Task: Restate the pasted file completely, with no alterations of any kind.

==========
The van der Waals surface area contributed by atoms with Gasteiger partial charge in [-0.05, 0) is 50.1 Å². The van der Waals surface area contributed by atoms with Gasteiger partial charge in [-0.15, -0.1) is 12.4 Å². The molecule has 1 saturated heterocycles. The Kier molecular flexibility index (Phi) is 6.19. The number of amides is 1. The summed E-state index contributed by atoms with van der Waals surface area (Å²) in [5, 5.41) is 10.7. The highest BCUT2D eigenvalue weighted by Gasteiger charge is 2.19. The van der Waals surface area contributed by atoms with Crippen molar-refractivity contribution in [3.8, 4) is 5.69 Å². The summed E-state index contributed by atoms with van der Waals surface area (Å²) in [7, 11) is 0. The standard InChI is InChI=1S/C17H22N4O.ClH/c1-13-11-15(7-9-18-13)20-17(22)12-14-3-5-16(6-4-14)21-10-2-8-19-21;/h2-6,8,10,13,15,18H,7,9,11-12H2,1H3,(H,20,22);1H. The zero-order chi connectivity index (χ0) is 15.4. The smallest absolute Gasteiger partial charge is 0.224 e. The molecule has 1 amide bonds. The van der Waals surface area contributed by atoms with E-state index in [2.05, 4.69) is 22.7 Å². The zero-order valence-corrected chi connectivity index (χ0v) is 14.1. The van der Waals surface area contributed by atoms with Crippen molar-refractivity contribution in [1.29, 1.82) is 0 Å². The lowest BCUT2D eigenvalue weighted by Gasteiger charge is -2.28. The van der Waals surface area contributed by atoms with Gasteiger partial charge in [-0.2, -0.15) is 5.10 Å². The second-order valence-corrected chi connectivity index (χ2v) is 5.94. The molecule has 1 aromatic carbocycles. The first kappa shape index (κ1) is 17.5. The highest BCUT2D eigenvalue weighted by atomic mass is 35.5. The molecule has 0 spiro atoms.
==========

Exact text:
The van der Waals surface area contributed by atoms with Gasteiger partial charge in [-0.05, 0) is 50.1 Å². The van der Waals surface area contributed by atoms with Gasteiger partial charge in [-0.15, -0.1) is 12.4 Å². The molecule has 1 saturated heterocycles. The Kier molecular flexibility index (Phi) is 6.19. The number of amides is 1. The summed E-state index contributed by atoms with van der Waals surface area (Å²) in [5, 5.41) is 10.7. The highest BCUT2D eigenvalue weighted by Gasteiger charge is 2.19. The van der Waals surface area contributed by atoms with Crippen molar-refractivity contribution in [3.8, 4) is 5.69 Å². The summed E-state index contributed by atoms with van der Waals surface area (Å²) in [7, 11) is 0. The standard InChI is InChI=1S/C17H22N4O.ClH/c1-13-11-15(7-9-18-13)20-17(22)12-14-3-5-16(6-4-14)21-10-2-8-19-21;/h2-6,8,10,13,15,18H,7,9,11-12H2,1H3,(H,20,22);1H. The zero-order chi connectivity index (χ0) is 15.4. The smallest absolute Gasteiger partial charge is 0.224 e. The molecule has 1 amide bonds. The van der Waals surface area contributed by atoms with E-state index in [2.05, 4.69) is 22.7 Å². The zero-order valence-corrected chi connectivity index (χ0v) is 14.1. The van der Waals surface area contributed by atoms with Crippen molar-refractivity contribution in [1.29, 1.82) is 0 Å². The lowest BCUT2D eigenvalue weighted by Gasteiger charge is -2.28. The van der Waals surface area contributed by atoms with Gasteiger partial charge in [-0.2, -0.15) is 5.10 Å². The second-order valence-corrected chi connectivity index (χ2v) is 5.94. The molecule has 1 aromatic carbocycles. The first kappa shape index (κ1) is 17.5. The highest BCUT2D eigenvalue weighted by atomic mass is 35.5. The molecule has 0 spiro atoms.